Do you often find yourself in unbalanced and unhealthy relationships where you give most of the respect, care and love but you receive nothing in return? Despite the pain, many people choose to stay in this toxic and unhappy dance because they want to avoid the intense shame and loneliness that they will experience when they leave.
This is called codependency. However, they have given codependency a new and more appropriate name: self love deficit disorder or SLDD. People who are codependent suffer from behavioral conditions that come from being raised in a dysfunctional family.
In SLDD, you become dependent on your relationship with the abuser and put their needs before your own.
Telltale Signs of Self Love Deficit Disorder
At this point, you are likely wondering if you or someone you know is codependent.
The following are foolproof signs of self love deficit disorder:
- Putting others or your relationships before yourself
- Difficulty establishing boundaries
- Difficulty communicating how you feel
- Fixing things for others even if they don’t want the help
- Struggling to understand your feelings
- Feeling strongly attached to others
- Pinning your sadness or happiness on others
- Pleasing people is a priority
- Trying to control people and situations
Codependent people often won’t realise they have this behavior. In most cases, they block the traumas from their childhood that have caused the condition.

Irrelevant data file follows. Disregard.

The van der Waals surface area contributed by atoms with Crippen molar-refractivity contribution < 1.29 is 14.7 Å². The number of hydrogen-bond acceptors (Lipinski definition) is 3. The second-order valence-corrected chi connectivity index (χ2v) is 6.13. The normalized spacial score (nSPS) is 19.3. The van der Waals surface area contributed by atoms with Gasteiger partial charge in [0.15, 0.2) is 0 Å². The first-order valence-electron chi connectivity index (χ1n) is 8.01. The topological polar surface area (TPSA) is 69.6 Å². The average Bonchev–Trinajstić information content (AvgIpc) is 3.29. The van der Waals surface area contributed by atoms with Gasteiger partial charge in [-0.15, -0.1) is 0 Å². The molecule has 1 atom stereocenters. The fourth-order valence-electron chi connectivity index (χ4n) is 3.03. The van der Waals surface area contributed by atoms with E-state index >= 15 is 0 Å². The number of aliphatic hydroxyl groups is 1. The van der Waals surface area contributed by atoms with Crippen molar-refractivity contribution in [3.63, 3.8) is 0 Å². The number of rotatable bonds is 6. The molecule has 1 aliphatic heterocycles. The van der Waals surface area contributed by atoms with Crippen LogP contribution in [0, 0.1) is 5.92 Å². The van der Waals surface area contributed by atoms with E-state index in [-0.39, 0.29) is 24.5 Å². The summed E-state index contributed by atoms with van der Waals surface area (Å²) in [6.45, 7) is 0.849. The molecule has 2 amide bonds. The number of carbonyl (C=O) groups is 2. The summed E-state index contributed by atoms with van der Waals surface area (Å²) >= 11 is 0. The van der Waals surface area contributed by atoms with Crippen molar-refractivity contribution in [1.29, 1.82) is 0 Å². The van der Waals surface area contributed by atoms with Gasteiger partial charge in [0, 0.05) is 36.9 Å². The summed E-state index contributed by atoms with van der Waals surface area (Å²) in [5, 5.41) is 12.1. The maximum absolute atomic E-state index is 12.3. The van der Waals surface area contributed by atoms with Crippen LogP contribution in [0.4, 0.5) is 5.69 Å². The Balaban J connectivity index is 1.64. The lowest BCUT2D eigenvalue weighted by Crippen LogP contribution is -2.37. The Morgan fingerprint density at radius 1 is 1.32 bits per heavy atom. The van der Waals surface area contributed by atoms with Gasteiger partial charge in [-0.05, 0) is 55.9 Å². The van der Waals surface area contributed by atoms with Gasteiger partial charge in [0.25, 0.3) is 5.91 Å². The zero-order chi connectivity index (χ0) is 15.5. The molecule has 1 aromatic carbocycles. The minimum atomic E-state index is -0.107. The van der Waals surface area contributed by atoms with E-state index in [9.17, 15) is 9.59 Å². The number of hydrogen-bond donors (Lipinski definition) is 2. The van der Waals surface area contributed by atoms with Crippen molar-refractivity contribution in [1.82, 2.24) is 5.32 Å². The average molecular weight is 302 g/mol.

This makes it even harder for them to understand and trace where the dependent behavior stems from.
Seeing Codependency From Another Perspective
Self love deficit disorder is a term coined by psychotherapist Ross Rosenberg. The term codependency is a behavior condition that’s associated with being weak, needy, and emotionally fragile.
Considering the harsh descriptions, it’s understandable that most people don’t want to be labelled as such because of the stigma it brings. To remove the negative connotation, the term codependency was changed to self love deficit disorder.
The Five Stages of Self Love Deficit Disorder
Also known as the self love deficit disorder pyramid, below are the five stages of this behavior:
1. Attachment Trauma
In this first stage, narcissistic parents create trauma by being conditional with their love and attention. In similar scenarios, the child can grow up feeling unworthy.
2. Core Shame
The child begins to create a distorted sense of self. As a result of their parents’ behavior, they start to believe that they are only worthy when they feel invisible or when they are pleasing others.
3. Pathological Loneliness
This is considered the most painful stage. At this point, the individual will feel extremely unworthy and lonely.
4. Self love deficit disorder addiction
This is the self-medication part where victims alleviate their loneliness by becoming attracted to narcissists. They also try to balance or eliminate loneliness by deliberately staying in unhealthy relationships.
5. Self love deficit disorder
In people with self love deficit disorder, victims end up becoming a compulsive carer for others. They even become controlling in their attempt to make others love them.